Top News, Articles, and Interviews in Philosophy

I—Memory from Plato to Damascius

AbstractTaking its cue from a passage in which the late pagan Neoplatonist Damascius criticizes his predecessor Proclus, this paper explores the way that ancient philosophers understood the soul’s access to its own tacit contents through the power of memory. Late ancient discussions of this issue respond to a range of passages in Plato and to Aristotle’s On Memory. After a survey of this material it is shown that for Damascius, but not Proclus, memory requires a distinction between the subject and object of remembering. This means that there can be no memory involved in self-thought, such as occurs in intellect, but only in soul. In conclusion, the paper draws attention to a parallel discussion in Augustine, who, like Proclus, thinks that self-thinking can be understood as a function of [More]

The Politics of Pleasure

Pleasures delivered by reason – from the frissons provoked by a beautiful mathematical equation to the joys inspired by paintings or poetry – are not the majority. It is chiefly for this reason that the media in modernity have proliferated to such a degree as to occupy more time than any activity other than work and sleep. The bulk of popular culture inserts disposable pleasures throughout everyday life. For the most part, the pleasures of our emotions and sensations are momentary respites from the life of calculation that capitalism renders indispensable throughout daily life. (Inspired by Georg Simmel’s Philosophy of Money, I elaborated this argument in my Media Unlimited.) The sheer immensity of media experience is the product of an endless search for the next sensation or feeling. Contra Max Weber, modernity does not drive away enchantment, but pulverises it and sprinkles it around. Thanks to a culture industry that is never more than a click away, the longing for transcendent [More]

Jewish Philosophy in the Middle Ages: Science, Rationalism, and Religion

2019.06.18 : View this Review Online | View Recent NDPR Reviews T. M. Rudavsky, Jewish Philosophy in the Middle Ages: Science, Rationalism, and Religion, Oxford University Press, 2018, 305pp., $40.00 (hbk), ISBN 9780199580903. Reviewed by Samuel Lebens, University of Haifa To write a book that's accessible to a wide audience, assuming no prior knowledge of Judaism or medieval thought, that contributes new insights to the academic community, and constitutes an intellectual history of Jewish thought from Isaac Israeli (832-932) all the way to Baruch Spinoza (1632-1677), including an important backward glance to Philo (b. 25 BCE), and to do so in a book of just ten chapters of manageable length, seems like an a priori impossibility. And yet T. M. Rudavsky achieves all of these things and more. Rudavsky's ability to combine breadth, depth, and clarity, with concision and relative brevity is close to breath-taking. I have no doubt that this book will be of immense value to teachers of intellectual... Read [More]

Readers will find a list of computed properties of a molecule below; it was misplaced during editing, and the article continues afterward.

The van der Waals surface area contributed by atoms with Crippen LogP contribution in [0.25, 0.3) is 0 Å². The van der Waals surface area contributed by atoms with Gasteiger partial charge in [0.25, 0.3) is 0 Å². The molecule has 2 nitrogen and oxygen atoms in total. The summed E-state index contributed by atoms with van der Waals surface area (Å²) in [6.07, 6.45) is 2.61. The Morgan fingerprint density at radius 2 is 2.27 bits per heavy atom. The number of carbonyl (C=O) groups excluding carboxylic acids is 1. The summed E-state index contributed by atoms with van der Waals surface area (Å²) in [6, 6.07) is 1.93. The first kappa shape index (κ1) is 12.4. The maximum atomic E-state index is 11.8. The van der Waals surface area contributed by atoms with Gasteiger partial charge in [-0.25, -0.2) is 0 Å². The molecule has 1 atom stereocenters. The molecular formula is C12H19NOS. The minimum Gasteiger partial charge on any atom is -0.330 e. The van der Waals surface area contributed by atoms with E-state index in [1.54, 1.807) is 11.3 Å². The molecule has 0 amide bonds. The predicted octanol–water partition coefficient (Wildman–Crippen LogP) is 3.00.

Denis Diderot

[New Entry by Charles T. Wolfe and J.B. Shank on June 19, 2019.] Because of his public leadership of the philosophe party in eighteenth-century France, Voltaire stands today as the iconic example of the French Enlightenment philosopher. Denis Diderot (1713 - 1784) is often seen as Voltaire's second in that role since it was around both men that the Enlightenment philosophes rallied as a movement after 1750. The epochal project, which Diderot jointly pursued with Jean le Rond D'Alembert, to "change the common way of [More]

Michel Foucault on the insane, the criminals, and the sexual deviants

Michel Foucault (1926-84) was one of the most influential and notable French philosophers and historians of ideas, best known for his theories on discourses and the relation of power and knowledge. His seminal works such as L’histoire de la folie à l’âge classique (1972, trs. as History of Madness, 2006), Surveiller et punir (1975, trs. as Discipline and Punish, 1977), and Histoire […] The post Michel Foucault on the insane, the criminals, and the sexual deviants appeared first on OUPblog.         Related StoriesQuiz: How well do you know Albert Camus?Albert Camus and the problem of absurdityFour remarkable LGBTQ [More]